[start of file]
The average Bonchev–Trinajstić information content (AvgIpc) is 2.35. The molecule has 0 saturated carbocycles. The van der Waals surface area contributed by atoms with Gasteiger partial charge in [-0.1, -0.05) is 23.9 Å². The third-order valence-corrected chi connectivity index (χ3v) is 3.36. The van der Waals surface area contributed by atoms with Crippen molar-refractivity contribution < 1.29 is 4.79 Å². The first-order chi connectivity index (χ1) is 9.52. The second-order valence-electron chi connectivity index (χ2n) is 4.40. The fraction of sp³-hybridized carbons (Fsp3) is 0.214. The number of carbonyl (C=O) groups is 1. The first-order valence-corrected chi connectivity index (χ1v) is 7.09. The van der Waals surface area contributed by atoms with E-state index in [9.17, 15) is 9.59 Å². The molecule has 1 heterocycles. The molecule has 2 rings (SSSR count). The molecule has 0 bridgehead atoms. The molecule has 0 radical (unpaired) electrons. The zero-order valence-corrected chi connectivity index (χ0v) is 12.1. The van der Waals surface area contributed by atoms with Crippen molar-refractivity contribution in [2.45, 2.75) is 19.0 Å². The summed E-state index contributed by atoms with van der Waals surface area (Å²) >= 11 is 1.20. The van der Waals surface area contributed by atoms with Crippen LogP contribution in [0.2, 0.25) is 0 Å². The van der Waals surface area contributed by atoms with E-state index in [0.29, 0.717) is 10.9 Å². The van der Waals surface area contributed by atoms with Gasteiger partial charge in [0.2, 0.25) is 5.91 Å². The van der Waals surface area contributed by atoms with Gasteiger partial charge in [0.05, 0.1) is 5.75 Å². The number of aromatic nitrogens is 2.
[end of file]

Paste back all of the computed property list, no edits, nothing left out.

The average Bonchev–Trinajstić information content (AvgIpc) is 2.35. The molecule has 0 saturated carbocycles. The van der Waals surface area contributed by atoms with Gasteiger partial charge in [-0.1, -0.05) is 23.9 Å². The third-order valence-corrected chi connectivity index (χ3v) is 3.36. The van der Waals surface area contributed by atoms with Crippen molar-refractivity contribution < 1.29 is 4.79 Å². The first-order chi connectivity index (χ1) is 9.52. The second-order valence-electron chi connectivity index (χ2n) is 4.40. The fraction of sp³-hybridized carbons (Fsp3) is 0.214. The number of carbonyl (C=O) groups is 1. The first-order valence-corrected chi connectivity index (χ1v) is 7.09. The van der Waals surface area contributed by atoms with E-state index in [9.17, 15) is 9.59 Å². The molecule has 1 heterocycles. The molecule has 2 rings (SSSR count). The molecule has 0 bridgehead atoms. The molecule has 0 radical (unpaired) electrons. The zero-order valence-corrected chi connectivity index (χ0v) is 12.1. The van der Waals surface area contributed by atoms with Crippen molar-refractivity contribution in [2.45, 2.75) is 19.0 Å². The summed E-state index contributed by atoms with van der Waals surface area (Å²) >= 11 is 1.20. The van der Waals surface area contributed by atoms with Crippen LogP contribution in [0.2, 0.25) is 0 Å². The van der Waals surface area contributed by atoms with E-state index in [0.29, 0.717) is 10.9 Å². The van der Waals surface area contributed by atoms with Gasteiger partial charge in [0.2, 0.25) is 5.91 Å². The van der Waals surface area contributed by atoms with Gasteiger partial charge in [0.05, 0.1) is 5.75 Å². The number of aromatic nitrogens is 2.